The second way to create multiple streams of income is to market the same product or service to multiple markets. If you are a small business, and especially if you are a solopreneur, this approach is more difficult than the first one because you have to have the time to research and get in front of two to three distinct sets of people.

An example of an industry that does this well is the airline industry. They provide one service: flying people from one destination to another.

Most airlines cater to three distinct target markets.

  • Business travelers
  • Vacationers
  • Affluent travelers

Airlines offer levels of service for each distinct traveler. Affluent travelers pay a premium to sit in First Class, get served meals off actual plates and get on and off the plane first. Airlines working to garner the business travelers offer a business class section with a bit larger seats than coach class and tout the features of their airport lounges where business travelers can conduct meetings, log onto the Internet or relax away from the chaos of the main terminal. Lastly, airlines partner with hotels, travel agents and travel websites to lure the vacation travelers to use their service.

There are a few benefits of offering a single service to multiple target markets. If you only have one service you can keep refining and honing that service to make it the very best. If one target market stops or slows down their purchasing, the business can focus on marketing more heavily to their other markets.

We have seen this happen this year. Business travel is down, partly due to the economy, but partly due to technology that allows web-conferencing and online trainings. As a result, airlines are stepping up their vacation packages and advertising to vacation travelers.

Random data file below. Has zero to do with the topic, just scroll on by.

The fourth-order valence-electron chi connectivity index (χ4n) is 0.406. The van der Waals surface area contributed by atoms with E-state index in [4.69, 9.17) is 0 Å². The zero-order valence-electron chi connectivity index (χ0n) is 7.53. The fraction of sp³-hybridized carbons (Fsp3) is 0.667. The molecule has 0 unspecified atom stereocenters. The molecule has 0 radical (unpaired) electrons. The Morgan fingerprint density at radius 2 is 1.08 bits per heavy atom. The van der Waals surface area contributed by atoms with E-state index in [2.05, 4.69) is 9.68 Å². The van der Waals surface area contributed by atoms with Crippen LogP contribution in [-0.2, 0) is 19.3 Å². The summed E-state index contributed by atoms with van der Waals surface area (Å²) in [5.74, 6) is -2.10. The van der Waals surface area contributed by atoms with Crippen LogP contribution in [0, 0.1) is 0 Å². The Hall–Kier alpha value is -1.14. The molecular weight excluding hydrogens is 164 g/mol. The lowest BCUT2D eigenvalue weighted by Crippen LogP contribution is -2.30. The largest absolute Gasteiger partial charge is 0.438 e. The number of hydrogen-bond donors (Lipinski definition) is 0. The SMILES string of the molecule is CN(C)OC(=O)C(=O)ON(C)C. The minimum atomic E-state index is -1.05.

Not all airlines take this one-service, multiple streams approach. For example, Southwest Airlines targets the bargain hunting traveler. This traveler wants the least expensive seat even if it means standing in lines and not getting served any food. To add some multiple streams, Southwest sells food and you can purchase a more expensive Business Select ticket which allows you to board the plane first.

When considering which approach is best for your business, consider the following questions:

  • What other products and services compliment your main product or service?
  • How likely are clients/customers to want to get those additional items from me?
  • How large and how stable is my main target market?

I recommend building multiple streams into your initial business model, even if you aren’t going to launch them for a year or two after you start the business.

Recommended Books on How to Create Multiple Streams of Income:


About the Author:

New Business Mentor Leah Grant publishes Startup Success, a weekly enewsletter. If you’re thinking about starting a new business or are in the early phases of entrepreneurship, get your FR.EE New Business Startup Kit including the Secrets of Successful Business Owners audio at

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Category: Earn Money